Tuesday, July 6, 2010
Paris to Crack Down on Vacation Rentals
New York's not the only world city grappling with this issue. Today, the New York Times reported that the city of Paris in France will start enforcing a little-known, 2005 law which forbids rentals of less than a year. Violators who are caught face fines of 25,000 euros; repeat offenders could pay 1000 euros, per meter per day. Ka-ching!
The police had been originally charged with enforcing the law, but since they haven't been doing so, the Mayor recently turned the matter over to the city's residential housing agency. So far, 25 cease and desist letters have been sent out and the city's rental agencies, many long-established businesses, are in a panic. They've formed an organization to try and lobby the city to strike down the law, arguing that short-term rentals are important economic engines and serve a social need. To that end, the agents have commissioned a study on the matter, which should be released in the fall.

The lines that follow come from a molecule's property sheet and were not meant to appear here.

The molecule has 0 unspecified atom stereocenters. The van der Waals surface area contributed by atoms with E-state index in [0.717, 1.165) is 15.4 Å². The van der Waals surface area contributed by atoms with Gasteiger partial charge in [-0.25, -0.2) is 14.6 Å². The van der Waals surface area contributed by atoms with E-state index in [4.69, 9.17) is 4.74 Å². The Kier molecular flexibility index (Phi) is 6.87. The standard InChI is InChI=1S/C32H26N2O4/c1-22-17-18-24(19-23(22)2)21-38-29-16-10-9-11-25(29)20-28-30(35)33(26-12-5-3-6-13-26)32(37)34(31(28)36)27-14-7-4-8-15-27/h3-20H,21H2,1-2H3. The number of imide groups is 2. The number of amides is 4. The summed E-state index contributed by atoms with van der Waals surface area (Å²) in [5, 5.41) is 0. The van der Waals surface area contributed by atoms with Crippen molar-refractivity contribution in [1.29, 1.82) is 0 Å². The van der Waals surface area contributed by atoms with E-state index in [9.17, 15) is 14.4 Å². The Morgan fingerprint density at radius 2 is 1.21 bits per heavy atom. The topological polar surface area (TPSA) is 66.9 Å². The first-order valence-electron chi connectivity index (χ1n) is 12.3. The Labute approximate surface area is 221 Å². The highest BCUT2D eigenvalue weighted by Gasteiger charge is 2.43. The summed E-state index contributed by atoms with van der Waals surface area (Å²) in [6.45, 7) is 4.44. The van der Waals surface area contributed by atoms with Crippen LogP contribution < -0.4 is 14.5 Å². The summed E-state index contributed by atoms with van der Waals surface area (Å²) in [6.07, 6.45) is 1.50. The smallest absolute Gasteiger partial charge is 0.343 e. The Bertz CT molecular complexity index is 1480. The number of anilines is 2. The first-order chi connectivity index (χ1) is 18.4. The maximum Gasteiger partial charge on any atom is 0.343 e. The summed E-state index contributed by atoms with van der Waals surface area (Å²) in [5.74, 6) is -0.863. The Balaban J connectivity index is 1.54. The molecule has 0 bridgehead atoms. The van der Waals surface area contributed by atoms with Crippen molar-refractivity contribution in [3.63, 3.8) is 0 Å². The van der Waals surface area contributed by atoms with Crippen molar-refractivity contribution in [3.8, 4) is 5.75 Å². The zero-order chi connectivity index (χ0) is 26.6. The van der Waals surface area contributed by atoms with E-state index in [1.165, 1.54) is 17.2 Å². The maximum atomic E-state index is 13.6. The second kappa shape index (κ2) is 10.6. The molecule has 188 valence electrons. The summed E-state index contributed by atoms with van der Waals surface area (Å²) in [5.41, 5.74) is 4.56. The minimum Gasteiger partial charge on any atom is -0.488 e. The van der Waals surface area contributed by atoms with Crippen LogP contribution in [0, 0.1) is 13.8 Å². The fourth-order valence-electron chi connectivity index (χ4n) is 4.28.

All in all, its bad news for budget travelers, many of whom were able to significantly trim their vacation costs in the City of Light by renting affordable apartments, shopping in Paris' marvelous food markets and cooking for themselves.
Since the mayor's housing agency only has 5 staffers, I'm guessing that, for now, most rentals will slip through unnoticed. But I hate to think of a tourist showing up in Paris with a stay booked, only to find that they have lost their deposit and will now have to scramble for a hotel because an owner's been caught.
I'm going to follow the issue closely and will inform you of any developments.
(Photo by Walter Watzpatzkowski)